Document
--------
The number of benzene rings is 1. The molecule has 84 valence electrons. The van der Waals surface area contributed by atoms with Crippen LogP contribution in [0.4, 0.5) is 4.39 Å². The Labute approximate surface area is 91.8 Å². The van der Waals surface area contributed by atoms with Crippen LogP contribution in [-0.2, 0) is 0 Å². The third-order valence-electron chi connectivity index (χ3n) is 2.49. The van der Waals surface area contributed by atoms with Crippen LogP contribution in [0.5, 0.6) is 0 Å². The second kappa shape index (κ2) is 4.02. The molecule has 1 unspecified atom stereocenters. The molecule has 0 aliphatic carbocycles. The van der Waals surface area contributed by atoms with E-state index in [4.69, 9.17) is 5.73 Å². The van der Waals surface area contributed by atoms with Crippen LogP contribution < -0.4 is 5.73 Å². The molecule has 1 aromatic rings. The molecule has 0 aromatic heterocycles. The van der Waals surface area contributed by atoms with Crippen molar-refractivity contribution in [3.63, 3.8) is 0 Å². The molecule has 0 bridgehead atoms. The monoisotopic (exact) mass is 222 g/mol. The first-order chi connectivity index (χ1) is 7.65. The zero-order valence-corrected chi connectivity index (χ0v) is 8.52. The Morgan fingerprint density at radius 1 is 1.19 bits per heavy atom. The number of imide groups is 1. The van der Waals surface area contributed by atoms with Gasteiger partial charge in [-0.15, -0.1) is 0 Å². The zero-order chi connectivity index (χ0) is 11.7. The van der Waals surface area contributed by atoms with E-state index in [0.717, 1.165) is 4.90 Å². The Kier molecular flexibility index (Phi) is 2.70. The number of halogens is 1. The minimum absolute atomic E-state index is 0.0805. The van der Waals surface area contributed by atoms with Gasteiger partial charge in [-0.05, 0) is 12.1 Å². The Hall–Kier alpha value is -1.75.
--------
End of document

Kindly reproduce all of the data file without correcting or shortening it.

The number of benzene rings is 1. The molecule has 84 valence electrons. The van der Waals surface area contributed by atoms with Crippen LogP contribution in [0.4, 0.5) is 4.39 Å². The Labute approximate surface area is 91.8 Å². The van der Waals surface area contributed by atoms with Crippen LogP contribution in [-0.2, 0) is 0 Å². The third-order valence-electron chi connectivity index (χ3n) is 2.49. The van der Waals surface area contributed by atoms with Crippen LogP contribution in [0.5, 0.6) is 0 Å². The second kappa shape index (κ2) is 4.02. The molecule has 1 unspecified atom stereocenters. The molecule has 0 aliphatic carbocycles. The van der Waals surface area contributed by atoms with E-state index in [4.69, 9.17) is 5.73 Å². The van der Waals surface area contributed by atoms with Crippen LogP contribution < -0.4 is 5.73 Å². The molecule has 1 aromatic rings. The molecule has 0 aromatic heterocycles. The van der Waals surface area contributed by atoms with Crippen molar-refractivity contribution in [3.63, 3.8) is 0 Å². The molecule has 0 bridgehead atoms. The monoisotopic (exact) mass is 222 g/mol. The first-order chi connectivity index (χ1) is 7.65. The zero-order valence-corrected chi connectivity index (χ0v) is 8.52. The Morgan fingerprint density at radius 1 is 1.19 bits per heavy atom. The number of imide groups is 1. The van der Waals surface area contributed by atoms with Gasteiger partial charge in [-0.15, -0.1) is 0 Å². The zero-order chi connectivity index (χ0) is 11.7. The van der Waals surface area contributed by atoms with E-state index in [0.717, 1.165) is 4.90 Å². The Kier molecular flexibility index (Phi) is 2.70. The number of halogens is 1. The minimum absolute atomic E-state index is 0.0805. The van der Waals surface area contributed by atoms with Gasteiger partial charge in [-0.05, 0) is 12.1 Å². The Hall–Kier alpha value is -1.75.